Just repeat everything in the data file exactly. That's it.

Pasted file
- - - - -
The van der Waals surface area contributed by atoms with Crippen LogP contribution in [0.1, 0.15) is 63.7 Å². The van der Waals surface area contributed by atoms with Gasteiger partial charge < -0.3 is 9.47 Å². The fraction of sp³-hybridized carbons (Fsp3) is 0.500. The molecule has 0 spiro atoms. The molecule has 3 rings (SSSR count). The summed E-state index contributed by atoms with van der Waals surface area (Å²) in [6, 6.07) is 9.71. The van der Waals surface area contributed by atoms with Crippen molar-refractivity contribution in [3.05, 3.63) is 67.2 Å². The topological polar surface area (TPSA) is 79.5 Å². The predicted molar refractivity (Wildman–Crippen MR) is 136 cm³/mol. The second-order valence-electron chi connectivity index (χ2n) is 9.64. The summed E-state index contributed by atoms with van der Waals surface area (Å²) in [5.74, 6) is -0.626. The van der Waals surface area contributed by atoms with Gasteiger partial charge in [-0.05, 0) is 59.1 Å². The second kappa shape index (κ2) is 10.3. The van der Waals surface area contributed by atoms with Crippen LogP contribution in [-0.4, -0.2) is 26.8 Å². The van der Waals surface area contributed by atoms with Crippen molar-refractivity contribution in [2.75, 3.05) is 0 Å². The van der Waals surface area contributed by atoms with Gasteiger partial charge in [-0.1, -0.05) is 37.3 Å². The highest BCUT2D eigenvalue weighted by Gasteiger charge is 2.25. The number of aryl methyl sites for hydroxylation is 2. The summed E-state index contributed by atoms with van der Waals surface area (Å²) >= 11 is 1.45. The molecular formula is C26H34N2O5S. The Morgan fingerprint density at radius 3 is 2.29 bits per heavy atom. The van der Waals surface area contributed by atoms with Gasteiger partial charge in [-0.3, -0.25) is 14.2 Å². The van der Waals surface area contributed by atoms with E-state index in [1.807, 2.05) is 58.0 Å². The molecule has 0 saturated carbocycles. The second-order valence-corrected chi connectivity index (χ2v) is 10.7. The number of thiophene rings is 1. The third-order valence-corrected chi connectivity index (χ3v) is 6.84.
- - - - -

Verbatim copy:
The van der Waals surface area contributed by atoms with Crippen LogP contribution in [0.1, 0.15) is 63.7 Å². The van der Waals surface area contributed by atoms with Gasteiger partial charge < -0.3 is 9.47 Å². The fraction of sp³-hybridized carbons (Fsp3) is 0.500. The molecule has 0 spiro atoms. The molecule has 3 rings (SSSR count). The summed E-state index contributed by atoms with van der Waals surface area (Å²) in [6, 6.07) is 9.71. The van der Waals surface area contributed by atoms with Crippen molar-refractivity contribution in [3.05, 3.63) is 67.2 Å². The topological polar surface area (TPSA) is 79.5 Å². The predicted molar refractivity (Wildman–Crippen MR) is 136 cm³/mol. The second-order valence-electron chi connectivity index (χ2n) is 9.64. The summed E-state index contributed by atoms with van der Waals surface area (Å²) in [5.74, 6) is -0.626. The van der Waals surface area contributed by atoms with Gasteiger partial charge in [-0.05, 0) is 59.1 Å². The second kappa shape index (κ2) is 10.3. The van der Waals surface area contributed by atoms with Crippen LogP contribution in [-0.4, -0.2) is 26.8 Å². The van der Waals surface area contributed by atoms with Crippen molar-refractivity contribution in [2.75, 3.05) is 0 Å². The van der Waals surface area contributed by atoms with Gasteiger partial charge in [-0.1, -0.05) is 37.3 Å². The highest BCUT2D eigenvalue weighted by Gasteiger charge is 2.25. The number of aryl methyl sites for hydroxylation is 2. The summed E-state index contributed by atoms with van der Waals surface area (Å²) >= 11 is 1.45. The molecular formula is C26H34N2O5S. The Morgan fingerprint density at radius 3 is 2.29 bits per heavy atom. The van der Waals surface area contributed by atoms with Gasteiger partial charge in [-0.3, -0.25) is 14.2 Å². The van der Waals surface area contributed by atoms with E-state index in [1.807, 2.05) is 58.0 Å². The molecule has 0 saturated carbocycles. The second-order valence-corrected chi connectivity index (χ2v) is 10.7. The number of thiophene rings is 1. The third-order valence-corrected chi connectivity index (χ3v) is 6.84.